On Monday, November 24, 2014, a Missouri Grand Jury issued its decision that there was insufficient evidence to indict Officer Darren Wilson for his August 9, 2014 officer involved shooting of Michael Brown.  The Grand Jury’s decision was much anticipated but in reality, this wasn’t even close.
Remember the purpose of the Grand Jury in a criminal proceeding.  The Grand Jury hears and reviews evidence to determine if there is any evidence to support an indictment.  All the Grand Jury is trying to determine is to whether there is probable cause to allow a criminal case to move forward.  This is a very low standard.  And as a practical matter, it doesn’t take much evidence for a Grand Jury to indict.  This is especially true in a high profile case involving rioting in the streets and provocative commentary from the most powerful man in the world, the President of the United States.  Over the last twenty five years I’ve worked with dozens and dozens of state and local Grand Juries on criminal indictments.  And I’ve come to what I believe are very accurate observations:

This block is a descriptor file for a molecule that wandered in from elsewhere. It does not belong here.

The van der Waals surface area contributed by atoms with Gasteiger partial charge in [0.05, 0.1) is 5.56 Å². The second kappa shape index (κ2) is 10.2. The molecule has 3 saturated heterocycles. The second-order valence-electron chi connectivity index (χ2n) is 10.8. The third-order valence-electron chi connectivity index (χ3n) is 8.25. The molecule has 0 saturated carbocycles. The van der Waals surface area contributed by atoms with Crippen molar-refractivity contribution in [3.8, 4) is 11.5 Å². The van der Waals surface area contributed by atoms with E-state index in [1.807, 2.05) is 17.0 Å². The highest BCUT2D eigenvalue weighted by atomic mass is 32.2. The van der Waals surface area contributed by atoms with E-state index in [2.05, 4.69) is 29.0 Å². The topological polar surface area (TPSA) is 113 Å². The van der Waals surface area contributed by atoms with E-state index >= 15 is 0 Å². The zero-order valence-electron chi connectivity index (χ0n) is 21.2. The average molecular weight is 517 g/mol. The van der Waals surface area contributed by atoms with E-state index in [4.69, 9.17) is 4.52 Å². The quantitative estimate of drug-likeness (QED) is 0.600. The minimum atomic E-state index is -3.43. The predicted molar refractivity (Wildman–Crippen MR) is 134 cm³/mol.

First, when remotely possible, Grand Juries will indict police officers.
Second, there is immense psychological pressure for the Grand Jury (and the prosecution) to indict the officer because that decision simply passes the buck along to the next step in the criminal review process – a trial.  It’s the easiest decision in the world to indict a defendant, (particularly) a police officer, and let a jury decide the case.  That way, the Grand Jury and the prosecution are insulated from criticism.
Third, and finally, Grand Jury can consider hearsay and other evidence that would never be admissible in other legal proceedings.  This means that the Grand Jury gets a much more comprehensive view of the case.  And, the Grand Jury can consider that hearsay and other unreliable evidence in making its decision to indict.
So, the Michael Brown/Officer Darren Wilson case was not even close.  Had the Grand Jury had any evidence to support an indictment, I believe they would have done so.  The fact that they Grand Jury did not indict Officer Wilson shows the educated reader that this office involved shooting was completely justified.